Elites and American power in an era of anti-elitism
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The election of Donald Trump to the presidency of the USA—on a platform of opposition to the Washington-based political elite—has shaken the foundations of American power and opened new spaces for the discussion of how power works in the USA. The leadership of both main political parties, the mass media and political commentariat, and academic political scientists, failed to predict the popular legitimacy crisis that propelled Trump to the White House as well as the winning of 13 million votes in the Democratic party primaries for the self-declared socialist Senator Bernie Sanders—whose campaign overtly challenged the authority of Wall Street corporations and the ‘billionaire class’. Yet, the anti-establishment character of 2016 American politics reveals the complexities of elitism and anti-elitism, the appearance in new form of a deep crisis of the American political system which threatens to overflow into challenges to the post-1945 international order that it built and presided over. 2016 saw for the first time a major party candidate for the presidency questioning America’s long-established system of core alliances underpinning its global hegemony—NATO, the treaties with South Korea and Japan, for example, as well as America’s role in the middle east. Most controversially, President Trump, rejecting the advice and guidance of the entire intelligence community, including several of his most senior cabinet-level appointments, has questioned US policy of sanctioning Russia in the aftermath of the latter’s intervention in the Ukraine. It would appear that, after an absence of several decades, the study of elite power is back on the political and, hence, academic agenda.
When C. Wright Mills published his ground-breaking book, The Power Elite (1956), he only vaguely glimpsed the kind of mass society, anti-elitist, populism that brought Donald Trump to power. Yet, Mills punctured what he called the Great American Celebration of the 1950s—a culture narcissistically self-congratulatory, inward looking, celebrating its democratic credentials while becoming increasingly elite-dominated and dangerously attached to a ‘military definition of reality’ in an age of nuclear politics. In different tones and almost apologetically, President Dwight Eisenhower, having presided over the building of a garrison state, warned of the dangers to democracy of a ‘military–industrial complex’ and the dominance of federal research contracts in the post-war university. Over 50 years ago, Martin Luther King’s definitive ‘I Have a Dream’ speech, in conjunction with the Civil Rights Movement, provided critical space for the diversification of America’s racialised power structure. Despite the strident critique of the mainstream accomplishments of the civil rights struggle by notables such as Malcolm X and even King himself (Ledwidge et al. 2013), many Americans assumed that the struggles for socio-political, racial and economic equality were resolved during the 1960s. Yet, the eruptions against war and for political rights of the 1960s were hardly quelled, and massive resistance to change hardly extinguished. Both were incorporated into party politics, the middle levels of power, where they festered for decades, awaiting an opportunity to emerge as challenges to order, a new ‘irrationality’, ‘post-truth politics’ (Parmar 2012).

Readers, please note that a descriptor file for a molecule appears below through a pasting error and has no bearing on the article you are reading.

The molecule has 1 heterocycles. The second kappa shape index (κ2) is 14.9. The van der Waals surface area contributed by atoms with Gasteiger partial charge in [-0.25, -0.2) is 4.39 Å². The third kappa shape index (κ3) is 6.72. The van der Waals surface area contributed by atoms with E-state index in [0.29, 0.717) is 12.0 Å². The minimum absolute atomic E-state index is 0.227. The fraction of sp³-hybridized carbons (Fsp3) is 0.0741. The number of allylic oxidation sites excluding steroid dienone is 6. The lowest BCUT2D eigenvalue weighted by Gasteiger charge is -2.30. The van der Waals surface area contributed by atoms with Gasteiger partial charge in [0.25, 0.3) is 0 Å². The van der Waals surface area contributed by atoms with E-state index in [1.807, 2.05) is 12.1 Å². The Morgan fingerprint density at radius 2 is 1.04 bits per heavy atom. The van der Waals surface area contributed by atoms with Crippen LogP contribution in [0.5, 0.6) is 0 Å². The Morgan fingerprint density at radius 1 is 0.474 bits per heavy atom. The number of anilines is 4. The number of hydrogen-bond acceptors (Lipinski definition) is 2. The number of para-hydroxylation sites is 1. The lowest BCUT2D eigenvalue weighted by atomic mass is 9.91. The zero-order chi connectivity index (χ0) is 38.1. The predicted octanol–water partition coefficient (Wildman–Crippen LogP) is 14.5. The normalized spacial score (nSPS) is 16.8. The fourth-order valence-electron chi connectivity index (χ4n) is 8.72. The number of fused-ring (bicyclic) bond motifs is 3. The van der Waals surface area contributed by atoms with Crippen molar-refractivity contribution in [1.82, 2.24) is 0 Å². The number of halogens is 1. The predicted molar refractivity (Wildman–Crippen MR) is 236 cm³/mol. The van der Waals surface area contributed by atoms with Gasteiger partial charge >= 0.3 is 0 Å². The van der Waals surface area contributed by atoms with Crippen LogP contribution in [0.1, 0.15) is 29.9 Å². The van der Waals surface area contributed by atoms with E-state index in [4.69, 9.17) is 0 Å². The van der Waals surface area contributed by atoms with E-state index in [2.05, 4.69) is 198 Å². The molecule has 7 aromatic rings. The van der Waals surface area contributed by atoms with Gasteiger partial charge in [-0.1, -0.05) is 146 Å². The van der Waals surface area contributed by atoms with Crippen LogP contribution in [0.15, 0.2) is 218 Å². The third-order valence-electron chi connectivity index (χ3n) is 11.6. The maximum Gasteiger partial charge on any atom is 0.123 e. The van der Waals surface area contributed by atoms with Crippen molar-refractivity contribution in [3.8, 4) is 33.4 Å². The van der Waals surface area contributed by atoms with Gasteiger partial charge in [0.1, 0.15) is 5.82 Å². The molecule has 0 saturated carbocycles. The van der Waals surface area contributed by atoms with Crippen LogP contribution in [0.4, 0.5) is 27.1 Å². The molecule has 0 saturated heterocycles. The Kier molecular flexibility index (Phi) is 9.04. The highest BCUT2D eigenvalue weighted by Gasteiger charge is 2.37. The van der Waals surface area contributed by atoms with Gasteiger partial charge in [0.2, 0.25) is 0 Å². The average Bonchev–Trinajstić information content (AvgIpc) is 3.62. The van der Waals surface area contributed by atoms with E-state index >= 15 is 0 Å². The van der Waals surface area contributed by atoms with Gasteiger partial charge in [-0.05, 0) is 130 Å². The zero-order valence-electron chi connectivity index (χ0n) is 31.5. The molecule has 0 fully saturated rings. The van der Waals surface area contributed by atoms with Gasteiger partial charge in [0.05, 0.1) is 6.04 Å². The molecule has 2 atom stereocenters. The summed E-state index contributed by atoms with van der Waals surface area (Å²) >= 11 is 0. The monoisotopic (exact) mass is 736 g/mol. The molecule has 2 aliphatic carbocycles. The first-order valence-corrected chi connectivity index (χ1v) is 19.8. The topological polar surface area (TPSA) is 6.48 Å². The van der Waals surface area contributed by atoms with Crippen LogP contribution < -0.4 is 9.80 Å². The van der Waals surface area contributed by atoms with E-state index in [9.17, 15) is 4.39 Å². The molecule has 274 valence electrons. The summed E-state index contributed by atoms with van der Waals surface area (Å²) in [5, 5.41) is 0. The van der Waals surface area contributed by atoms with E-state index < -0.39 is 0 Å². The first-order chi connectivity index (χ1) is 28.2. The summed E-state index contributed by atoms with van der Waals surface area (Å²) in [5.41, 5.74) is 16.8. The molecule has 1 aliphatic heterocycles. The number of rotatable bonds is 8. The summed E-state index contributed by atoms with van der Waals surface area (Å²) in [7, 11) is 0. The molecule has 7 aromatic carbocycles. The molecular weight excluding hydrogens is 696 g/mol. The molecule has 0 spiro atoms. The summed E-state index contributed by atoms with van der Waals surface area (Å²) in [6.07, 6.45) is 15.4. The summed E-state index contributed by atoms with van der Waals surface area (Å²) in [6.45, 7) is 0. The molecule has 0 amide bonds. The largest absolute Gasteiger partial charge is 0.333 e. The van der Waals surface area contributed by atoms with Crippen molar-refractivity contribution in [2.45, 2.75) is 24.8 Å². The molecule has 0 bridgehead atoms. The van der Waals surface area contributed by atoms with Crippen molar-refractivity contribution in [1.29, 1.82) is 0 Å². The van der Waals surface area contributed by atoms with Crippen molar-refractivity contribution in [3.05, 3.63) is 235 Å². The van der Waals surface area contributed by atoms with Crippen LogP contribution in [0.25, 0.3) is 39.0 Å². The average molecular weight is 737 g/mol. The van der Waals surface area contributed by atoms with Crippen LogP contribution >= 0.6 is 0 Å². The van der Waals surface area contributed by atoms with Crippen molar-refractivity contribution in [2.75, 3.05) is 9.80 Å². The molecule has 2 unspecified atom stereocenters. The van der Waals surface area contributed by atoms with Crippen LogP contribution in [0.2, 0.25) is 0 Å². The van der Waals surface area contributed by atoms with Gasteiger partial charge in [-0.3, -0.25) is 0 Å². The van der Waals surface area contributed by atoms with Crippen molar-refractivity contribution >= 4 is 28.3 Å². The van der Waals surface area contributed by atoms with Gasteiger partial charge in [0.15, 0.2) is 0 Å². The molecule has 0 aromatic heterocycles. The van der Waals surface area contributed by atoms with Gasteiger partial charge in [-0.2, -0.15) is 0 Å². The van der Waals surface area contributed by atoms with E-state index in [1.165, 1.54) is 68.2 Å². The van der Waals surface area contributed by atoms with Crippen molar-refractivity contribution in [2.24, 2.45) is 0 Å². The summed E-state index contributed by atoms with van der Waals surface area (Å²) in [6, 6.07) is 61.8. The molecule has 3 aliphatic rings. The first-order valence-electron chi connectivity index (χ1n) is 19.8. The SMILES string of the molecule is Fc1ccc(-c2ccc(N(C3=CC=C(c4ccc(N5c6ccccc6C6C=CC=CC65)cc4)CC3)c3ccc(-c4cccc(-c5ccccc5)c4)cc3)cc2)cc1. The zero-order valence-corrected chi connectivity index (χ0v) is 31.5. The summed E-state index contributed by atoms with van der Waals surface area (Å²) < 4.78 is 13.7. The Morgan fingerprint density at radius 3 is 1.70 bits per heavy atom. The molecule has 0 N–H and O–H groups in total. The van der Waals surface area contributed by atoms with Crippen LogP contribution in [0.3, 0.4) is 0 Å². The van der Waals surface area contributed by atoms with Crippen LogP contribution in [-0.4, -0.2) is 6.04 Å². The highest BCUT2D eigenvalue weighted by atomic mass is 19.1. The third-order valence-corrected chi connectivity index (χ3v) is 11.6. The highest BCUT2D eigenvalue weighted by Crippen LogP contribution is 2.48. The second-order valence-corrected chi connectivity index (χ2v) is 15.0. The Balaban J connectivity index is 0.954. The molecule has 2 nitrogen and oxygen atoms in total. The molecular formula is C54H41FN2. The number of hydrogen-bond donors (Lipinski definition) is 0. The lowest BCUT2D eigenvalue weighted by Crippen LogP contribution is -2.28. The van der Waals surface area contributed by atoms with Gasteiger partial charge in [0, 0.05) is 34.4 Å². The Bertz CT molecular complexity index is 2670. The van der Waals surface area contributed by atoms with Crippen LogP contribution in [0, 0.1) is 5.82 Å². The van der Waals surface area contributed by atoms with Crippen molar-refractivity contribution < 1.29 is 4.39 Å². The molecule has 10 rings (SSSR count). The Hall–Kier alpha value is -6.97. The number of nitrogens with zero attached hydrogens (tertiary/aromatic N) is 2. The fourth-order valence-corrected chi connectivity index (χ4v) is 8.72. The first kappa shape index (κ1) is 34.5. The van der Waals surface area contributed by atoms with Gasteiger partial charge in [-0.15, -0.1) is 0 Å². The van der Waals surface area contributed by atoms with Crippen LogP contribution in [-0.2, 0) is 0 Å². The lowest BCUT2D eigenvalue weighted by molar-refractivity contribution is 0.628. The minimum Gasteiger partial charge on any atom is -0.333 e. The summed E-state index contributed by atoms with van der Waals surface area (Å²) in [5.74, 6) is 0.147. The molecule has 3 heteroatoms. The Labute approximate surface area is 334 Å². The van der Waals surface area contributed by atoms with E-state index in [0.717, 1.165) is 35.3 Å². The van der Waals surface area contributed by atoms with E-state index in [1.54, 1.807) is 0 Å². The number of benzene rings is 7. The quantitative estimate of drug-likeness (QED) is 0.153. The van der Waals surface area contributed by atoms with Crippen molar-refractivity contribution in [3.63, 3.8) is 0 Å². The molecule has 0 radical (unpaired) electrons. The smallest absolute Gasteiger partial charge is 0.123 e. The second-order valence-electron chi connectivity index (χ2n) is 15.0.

Since then, the USA experienced a major shift of income and wealth away from the bottom 50% of the population towards its upper echelons—the so-called 1% or, more accurately, the 0.1%. That recognition of the dangers of elite power is back on the intellectual and political agenda is clear—the financial economic excesses of neoliberalism brought home that message in 2008 (Winters and Page 2009; Piketty 2014); the war on terror re-enlivened interest in elite politics (Rogers 2008); the Iraq war brought into sharp relief the gap between neo-conservative foreign policy elites, and their liberal interventionist allies, and the general publics of many countries (Parmar 2009; Smith 2006); the power of money—and the populist-rhetorical division of American society between the top 1% and the bottom 99%—in the 2012 and 2016 US elections showed, once again, the significance of Wall Street in American democracy, as either the supplier of Big Money or the object of political rhetoric, a key factor challenged in the primary campaigns of both Republican Donald Trump and Democratic contender, Bernie Sanders (Center for Responsive Politics 2012), but whose electoral power limits were also exposed by Trump’s victory1; claims of the re-emergence of the ‘military–industrial complex’ and, most recently, the ‘data surveillance-intelligence complex’ as revealed by ‘whistleblower’ Edward Snowden have resurfaced as huge private corporations continue to win massive arms, security, and other government contracts (Hartung 2012, Luce 2013; Aldrich and Hammond 2014); and the rise of transnational elites continues to make inroads into political democracy in the West and shape international relations across the globe (Sklair 2002; van Apeldoorn and de Graaff 2014). This comes at a time when elites and their decisions are being challenged around the world. Not only is this evident in the favelas of Rio and the squares across the Middle East and North Africa, but also through the consistent leaking of top secret and sensitive information by groups such as WikiLeaks (Parmar 2014), anti-establishment-driven politics of the 2016 US elections, the UK’s vote to leave the European Union, and the rising tide of right-wing populist-nationalism across Europe.
While some sociologists have begun re-evaluating the role of elites in society and politics in the twenty-first century (Savage and Williams 2008), mainstream political science and international relations (and the social sciences more generally) remain almost silent on the question of elite power per se—in theoretical terms let alone in terms of political significance in democratic political systems (for a notable exception, Dye 2014). While sociologists have rediscovered elite studies, IR lags behind. Yet, there are clear signs that elite power is being taken more seriously among some IR scholars. This special issue brings together a range of scholars to more systematically examine this issue.